If you are starting a career in freelance writing or journalism, here is some advice to scribble down and paste on your wall:

Always keep your editor happy.

After all, it is your editor who decides if you get published and therefore paid. But keeping them happy doesn’t mean sending flowers or opera tickets. Instead, just write what they want, how they want it, and when they want it.

Here are ten simple steps to keep your editor happy – and keep you in the business of online writing.


 1.     Meet the Deadline

Nothing screams ‘unreliable’ like missing your deadline. If you are a new writer or just working on a topic outside your expertise, be realistic with how long it will take and manage your time appropriately. Read here for advice on time management for journalists.

 2.     Write What the Editor Wants

This one is really quite simple. If you are asked to write an article on “The Top Five Tips for Getting Rich”, don’t write a 2000-word essay on the social implications of making lots of money. Ensure the content and style match what the editor asked for.

 3.     Chunk It

Reading from a computer is hard on your eyes. Most people simply scan through an online article and look for things that catch their eye: pictures, hyperlinks and lists.

To draw a reader’s attention, separate the text into small chunks of information. Use bullet points or numbered lists like this article does.

 4.     Proofread Your Article

The last thing an editor wants to see is obvious spelling mistakes and confusing grammar. You will save them time and you will look professional just by taking this step.

Hint: if your spelling, punctuation or grammar skills are poor, try reading your article aloud, or get a friend to read it.

 5.     Wow the Editor With Your Literary Skills

An editor likes nothing more than being excited and enthused by your writing (in addition to receiving it on time and not seeing grammatical errors, of course). Writing with flair and creativity makes you will stand out among writers; it may also increase your chances of securing commissioned work.

 6.     Check Your Facts, Do Your Research

Stating, “A new species of blue elephant has just been discovered!” will not please your editor when they find it’s a Photoshop scam. Use reliable sites such as Google Scholar or ensure you have at least two sources that can verify your facts.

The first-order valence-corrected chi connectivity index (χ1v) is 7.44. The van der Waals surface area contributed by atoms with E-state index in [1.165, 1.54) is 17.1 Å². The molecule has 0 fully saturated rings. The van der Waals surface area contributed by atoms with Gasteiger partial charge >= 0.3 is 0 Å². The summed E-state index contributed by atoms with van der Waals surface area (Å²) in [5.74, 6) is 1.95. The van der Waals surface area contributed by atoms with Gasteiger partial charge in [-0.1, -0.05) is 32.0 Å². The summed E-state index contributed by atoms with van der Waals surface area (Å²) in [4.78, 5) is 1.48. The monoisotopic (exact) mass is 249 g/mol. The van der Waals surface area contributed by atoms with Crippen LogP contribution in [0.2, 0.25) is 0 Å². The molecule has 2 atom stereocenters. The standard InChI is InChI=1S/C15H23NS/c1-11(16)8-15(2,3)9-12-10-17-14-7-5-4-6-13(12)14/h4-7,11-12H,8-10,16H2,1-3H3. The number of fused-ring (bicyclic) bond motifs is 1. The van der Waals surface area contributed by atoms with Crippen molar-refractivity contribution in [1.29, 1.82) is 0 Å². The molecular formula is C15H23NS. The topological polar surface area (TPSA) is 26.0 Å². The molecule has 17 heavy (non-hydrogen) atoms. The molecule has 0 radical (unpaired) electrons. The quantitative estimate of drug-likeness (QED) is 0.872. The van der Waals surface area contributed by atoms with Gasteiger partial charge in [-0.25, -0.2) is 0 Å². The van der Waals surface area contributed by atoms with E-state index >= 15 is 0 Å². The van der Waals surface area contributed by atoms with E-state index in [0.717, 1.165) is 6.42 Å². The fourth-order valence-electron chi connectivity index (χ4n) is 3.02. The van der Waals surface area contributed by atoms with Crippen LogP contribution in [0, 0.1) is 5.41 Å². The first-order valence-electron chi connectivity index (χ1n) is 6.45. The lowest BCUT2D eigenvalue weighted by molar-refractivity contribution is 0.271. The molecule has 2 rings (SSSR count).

7.     Use Keywords

Keywords are typed into search engines to find relevant information on a specific topic. By incorporating keywords into your article, you are making it searchable, and therefore visible, online. Remember, there are millions of articles online, so yours has to stand out in all ways.

Similar to chunking your article, inserting links can help grab your readers’ attention. Include links to reliable and relevant websites or even related articles on the same site like this.

 9.     Pitch Your Ideas to the Editor

Carefully study the style and content of particular webzines you are interested in writing for, and then pitch your article ideas to the editor. This will show that you have done your homework, understand their target audience and are brimming with ideas for publications.

10. Be Professional and Positive

Finally, as a writer, you may receive negative reviews or have articles rejected. Remain professional in your responses and try to stay positive.

After all, even the great writers like Rudyard Kipling have been rejected: “I’m sorry Mr. Kipling, but you just don’t know how to use the English language.” – San Francisco Examiner, 1889.


About the Author:

Magazine Journalist Esta ChappellLiving in China, Esta Chappell writes articles on everything from noodles to eco-tourism. However, her passion for insects and her background in ecology and tertiary teaching have set her up to write on all things environmental. When she’s not at her laptop she is in the mountains, backpack strapped on and camera in hand, snapping the cuddly, creepy and crawly.

Esta recently completed the Magazine Journalism Course at the Writers’ College.